• Bullish. When the price forms a lower low, but the stochastic has higher lows, the market is expected to turn up.
  • Bearish. When the price forms higher highs but the stochastic has lower highs, the market is expected to turn down.

Hidden divergences:

  • Bullish. When the price forms higher lows, but the stochastic has lower lows, the market is expected to turn up.
  • Bearish. When the price forms lower highs but the stochastic has higher highs, the market is expected to turn down.

How to Trade on the Divergence Signal

Trade on the Divergence Signal

The price and the stochastic oscillator indicator formed a regular bearish divergence (1). A trader could enter the market once the %K (grey line) fell below the %D (orange line) (2). The crossover signal will be discussed in the next section. The take-profit target could be placed on the nearest support level (3). However, a trader could use the trailing take-profit order to move the profit target if they were sure the downtrend would continue.

Note: the stochastic oscillator reflects a potential price reversal but not a trend reversal. This means that the price may turn around for a short period. Therefore, it’s vital to consider the current market conditions and place the take-profit level considering potential risks.

As the price formed two candles with long upper shadows before a reversal, a stop-loss order would be placed above the shadows (4).

Crossovers

The third signal the stochastic can provide is %K and %D crossovers. The RSI indicator doesn’t offer such signals because it consists of a single line.

The rule is simple: when the %K line falls below the %D line, the price is supposed to decline. Conversely, when %K breaks above %D, the price is expected to rise.

How to Trade on the Crossover Signal

Trade on the Crossover Signal

Traders often use two crossover signals to enter and exit the market. The first is to open a position, and the second is to close. However, such a strategy may limit potential rewards. A similar situation is reflected in the chart above.

A trader could go long once %K (grey line) crosses %D (orange line) bottom-up (1). If they exit the market once the %K falls below %D, they would lose half of the potential income (2). Another option is to use a trailing take-profit order and to close half of the trade at the nearest resistance level (3) and the second half at another resistance level (4). The second resistance point is tricky as it’s based on previous lows, not highs. Therefore, it is worth waiting for the price to turn down.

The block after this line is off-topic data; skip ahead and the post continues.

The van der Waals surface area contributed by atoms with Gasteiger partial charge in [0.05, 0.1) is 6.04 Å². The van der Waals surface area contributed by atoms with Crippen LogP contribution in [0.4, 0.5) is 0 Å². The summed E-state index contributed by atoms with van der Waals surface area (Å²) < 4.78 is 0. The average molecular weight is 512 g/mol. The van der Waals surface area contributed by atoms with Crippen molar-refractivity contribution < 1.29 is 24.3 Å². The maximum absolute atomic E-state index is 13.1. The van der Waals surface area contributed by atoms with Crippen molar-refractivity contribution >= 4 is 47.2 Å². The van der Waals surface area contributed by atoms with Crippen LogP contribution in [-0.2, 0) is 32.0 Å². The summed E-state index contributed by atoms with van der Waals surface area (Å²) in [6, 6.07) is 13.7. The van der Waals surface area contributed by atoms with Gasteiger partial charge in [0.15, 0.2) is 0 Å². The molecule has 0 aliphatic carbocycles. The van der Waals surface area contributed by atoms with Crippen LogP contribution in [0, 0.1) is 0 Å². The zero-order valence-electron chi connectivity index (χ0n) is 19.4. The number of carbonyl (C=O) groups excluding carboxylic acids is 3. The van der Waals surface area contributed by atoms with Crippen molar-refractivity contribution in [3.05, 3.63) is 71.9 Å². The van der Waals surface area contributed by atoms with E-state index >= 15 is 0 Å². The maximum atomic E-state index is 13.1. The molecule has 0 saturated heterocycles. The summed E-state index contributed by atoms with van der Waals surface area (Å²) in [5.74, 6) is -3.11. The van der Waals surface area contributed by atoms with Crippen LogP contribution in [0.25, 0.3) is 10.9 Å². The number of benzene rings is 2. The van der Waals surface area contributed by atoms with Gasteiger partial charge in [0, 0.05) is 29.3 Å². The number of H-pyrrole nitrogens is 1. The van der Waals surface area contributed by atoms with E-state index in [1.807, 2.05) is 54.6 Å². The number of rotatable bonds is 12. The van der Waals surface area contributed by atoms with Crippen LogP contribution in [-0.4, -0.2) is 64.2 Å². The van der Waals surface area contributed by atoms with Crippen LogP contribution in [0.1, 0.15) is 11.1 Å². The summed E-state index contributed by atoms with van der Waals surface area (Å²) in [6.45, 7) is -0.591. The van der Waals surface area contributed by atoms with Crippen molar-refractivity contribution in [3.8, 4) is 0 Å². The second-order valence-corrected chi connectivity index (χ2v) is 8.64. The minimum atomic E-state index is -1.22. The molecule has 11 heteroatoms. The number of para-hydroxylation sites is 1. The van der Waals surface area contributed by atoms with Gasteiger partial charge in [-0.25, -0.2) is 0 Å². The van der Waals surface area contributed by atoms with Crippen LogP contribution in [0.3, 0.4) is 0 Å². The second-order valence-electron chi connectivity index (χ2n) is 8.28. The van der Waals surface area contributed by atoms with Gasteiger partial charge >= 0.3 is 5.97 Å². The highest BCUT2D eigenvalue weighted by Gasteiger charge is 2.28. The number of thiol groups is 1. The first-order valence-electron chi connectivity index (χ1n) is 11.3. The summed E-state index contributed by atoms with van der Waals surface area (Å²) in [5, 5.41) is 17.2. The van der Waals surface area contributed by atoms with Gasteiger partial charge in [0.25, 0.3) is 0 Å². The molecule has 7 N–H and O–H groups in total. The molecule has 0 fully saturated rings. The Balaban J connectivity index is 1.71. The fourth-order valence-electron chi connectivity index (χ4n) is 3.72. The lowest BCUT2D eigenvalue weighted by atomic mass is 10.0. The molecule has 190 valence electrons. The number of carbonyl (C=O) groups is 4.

Note: you can use not only highs but lows to place resistance levels. Conversely, you can use not only lows but highs to place support levels. This approach works when the trading volumes are low, and a trader assumes buyers/sellers don’t have enough strength to drive the price further.

Takeaway

It’s not difficult to use the stochastic indicator in trading. Its signals are logical, and the parameters are easily customisable. Therefore, traders with any level of experience use the stochastic oscillator in forex, stock, cryptocurrency*, index, and ETF trading. You can open an FXOpen account to practise the stochastic on live charts, comparing its signals to RSI alerts and combining various technical analysis tools.

*At FXOpen UK, Cryptocurrency CFDs are only available for trading by those clients categorised as Professional clients under FCA Rules. They are not available for trading by Retail clients.

This article represents the opinion of the Companies operating under the FXOpen brand only. It is not to be construed as an offer, solicitation, or recommendation with respect to products and services provided by the Companies operating under the FXOpen brand, nor is it to be considered financial advice.